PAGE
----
1966 Aston Martin Short-Chassis Volante
$1,400,000 - $1,800,000
RM | Sotheby's - MONTEREY 15 - 17 AUGUST 2019 - Offered on Thursday
- One of just 37 short-chassis Volantes ever produced
- Purchased from new by the Burton family, founders of Burton and Top Shop
- Presented in concours condition; converted to left-hand-drive configuration
- Complete with a comprehensive and fascinating history file
Please note that an import duty of 2.5% of the purchase price is payable on this lot if the buyer is a resident of the United States.
As production of the new DB6 got under way in October 1965, Aston Martin was left with 37 DB5 chassis that remained unused. Featuring a sportier, shorter wheelbase than its successor, the chassis were unusable for the new model, but Aston management thought they could be the basis of a striking “interim” convertible, essentially the last of the DB5 convertibles, but with all of the DB6’s refinements.
The result was dubbed the Volante, or “Flying,” by factory man Kent Monk. The first Aston Martin to use this name, it has since been used on every open production car since. The short-chassis Volante, as distinguished from the longer DB6 and DB6 Mk II Volantes, featured the race-proven all-alloy, twin-cam straight-six power plant in original 4.0-liter form, with triple SU carburetors, and originally rated at 282 brake horsepower at 5,500 rpm, though this car’s engine was dynamometer tested to 289 bhp during restoration.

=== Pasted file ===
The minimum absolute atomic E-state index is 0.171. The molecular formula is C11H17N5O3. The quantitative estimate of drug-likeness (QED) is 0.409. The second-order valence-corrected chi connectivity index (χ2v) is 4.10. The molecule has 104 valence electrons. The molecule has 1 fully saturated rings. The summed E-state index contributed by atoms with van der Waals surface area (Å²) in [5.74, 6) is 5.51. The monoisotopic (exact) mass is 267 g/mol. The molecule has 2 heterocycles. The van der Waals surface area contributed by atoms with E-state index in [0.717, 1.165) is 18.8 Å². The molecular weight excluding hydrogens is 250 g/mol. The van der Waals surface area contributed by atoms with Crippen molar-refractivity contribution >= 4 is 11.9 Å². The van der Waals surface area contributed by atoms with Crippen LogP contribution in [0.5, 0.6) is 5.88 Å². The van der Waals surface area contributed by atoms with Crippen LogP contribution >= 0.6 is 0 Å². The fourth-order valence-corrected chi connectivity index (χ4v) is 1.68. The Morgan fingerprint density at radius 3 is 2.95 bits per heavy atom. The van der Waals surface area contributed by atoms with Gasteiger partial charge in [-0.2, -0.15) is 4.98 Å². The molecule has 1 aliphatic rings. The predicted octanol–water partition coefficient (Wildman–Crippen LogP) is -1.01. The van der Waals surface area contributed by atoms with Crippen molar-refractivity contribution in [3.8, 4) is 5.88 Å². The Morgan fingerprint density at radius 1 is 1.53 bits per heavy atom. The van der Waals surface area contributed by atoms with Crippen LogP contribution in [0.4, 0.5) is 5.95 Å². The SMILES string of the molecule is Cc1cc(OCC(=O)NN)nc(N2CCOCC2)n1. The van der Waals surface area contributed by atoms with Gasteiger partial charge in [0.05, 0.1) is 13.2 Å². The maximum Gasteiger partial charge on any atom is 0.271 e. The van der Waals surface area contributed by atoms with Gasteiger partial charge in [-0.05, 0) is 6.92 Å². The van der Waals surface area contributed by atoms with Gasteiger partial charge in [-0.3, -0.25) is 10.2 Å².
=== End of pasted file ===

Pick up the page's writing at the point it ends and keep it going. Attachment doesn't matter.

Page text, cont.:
Coachwork was produced using Touring’s patented Superleggera process of wrapping handcrafted alloy panels around an open lattice of small-diameter steel tubing for a featherlight but rigid body. Aside from its obviously more sporting proportions, the short-chassis Volante can be identified from the earlier DB5 convertible by the DB6-specification quarter bumpers on all four corners. The taillight treatment was unique to the model, neither featured on DB5 nor DB6, creating an attractive finishing point set off by this first use of the Volante logo on the rear deck lid. The interior featured the expected high level of comfort and finish, including Connolly leather stitched in the V pattern introduced for the DB6, while the lined convertible top was made of high-quality Everflex and pebble-grain vinyl, as was used by Rolls-Royce.
As production of the Volante was strictly limited by the number of leftover DB5 chassis available, only 37 were made, making this the lowest-production convertible Aston Martin ever. The survivors are quite highly prized and are justifiably considered the most desirable of all open-top touring Astons, held in treasured esteem by enthusiasts worldwide.